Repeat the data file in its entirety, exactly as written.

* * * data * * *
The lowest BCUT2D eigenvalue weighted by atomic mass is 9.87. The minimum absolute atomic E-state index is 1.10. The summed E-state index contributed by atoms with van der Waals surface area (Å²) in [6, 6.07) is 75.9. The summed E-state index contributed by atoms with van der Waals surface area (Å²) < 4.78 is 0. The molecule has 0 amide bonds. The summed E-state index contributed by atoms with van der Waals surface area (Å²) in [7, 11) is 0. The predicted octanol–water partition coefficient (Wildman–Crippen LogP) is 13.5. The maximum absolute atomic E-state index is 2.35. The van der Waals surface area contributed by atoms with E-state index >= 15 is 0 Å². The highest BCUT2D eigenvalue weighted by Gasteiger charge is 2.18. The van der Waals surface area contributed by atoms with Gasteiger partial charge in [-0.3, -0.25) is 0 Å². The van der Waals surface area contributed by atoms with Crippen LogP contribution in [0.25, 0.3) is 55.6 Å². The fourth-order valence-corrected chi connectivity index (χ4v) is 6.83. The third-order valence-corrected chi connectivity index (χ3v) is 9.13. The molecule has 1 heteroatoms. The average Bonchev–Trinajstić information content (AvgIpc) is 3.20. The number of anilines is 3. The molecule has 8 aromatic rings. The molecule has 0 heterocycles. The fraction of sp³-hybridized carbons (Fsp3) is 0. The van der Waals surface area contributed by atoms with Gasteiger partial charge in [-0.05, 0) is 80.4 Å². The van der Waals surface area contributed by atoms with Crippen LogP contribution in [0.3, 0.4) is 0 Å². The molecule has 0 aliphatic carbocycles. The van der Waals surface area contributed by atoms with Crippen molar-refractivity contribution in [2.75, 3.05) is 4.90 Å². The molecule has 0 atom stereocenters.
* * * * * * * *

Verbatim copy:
The lowest BCUT2D eigenvalue weighted by atomic mass is 9.87. The minimum absolute atomic E-state index is 1.10. The summed E-state index contributed by atoms with van der Waals surface area (Å²) in [6, 6.07) is 75.9. The summed E-state index contributed by atoms with van der Waals surface area (Å²) < 4.78 is 0. The molecule has 0 amide bonds. The summed E-state index contributed by atoms with van der Waals surface area (Å²) in [7, 11) is 0. The predicted octanol–water partition coefficient (Wildman–Crippen LogP) is 13.5. The maximum absolute atomic E-state index is 2.35. The van der Waals surface area contributed by atoms with E-state index >= 15 is 0 Å². The highest BCUT2D eigenvalue weighted by Gasteiger charge is 2.18. The van der Waals surface area contributed by atoms with Gasteiger partial charge in [-0.3, -0.25) is 0 Å². The van der Waals surface area contributed by atoms with Crippen LogP contribution in [0.25, 0.3) is 55.6 Å². The fourth-order valence-corrected chi connectivity index (χ4v) is 6.83. The third-order valence-corrected chi connectivity index (χ3v) is 9.13. The molecule has 1 heteroatoms. The average Bonchev–Trinajstić information content (AvgIpc) is 3.20. The number of anilines is 3. The molecule has 8 aromatic rings. The molecule has 0 heterocycles. The fraction of sp³-hybridized carbons (Fsp3) is 0. The van der Waals surface area contributed by atoms with Gasteiger partial charge in [-0.05, 0) is 80.4 Å². The van der Waals surface area contributed by atoms with Crippen LogP contribution in [0.3, 0.4) is 0 Å². The molecule has 0 aliphatic carbocycles. The van der Waals surface area contributed by atoms with Crippen molar-refractivity contribution in [2.75, 3.05) is 4.90 Å². The molecule has 0 atom stereocenters.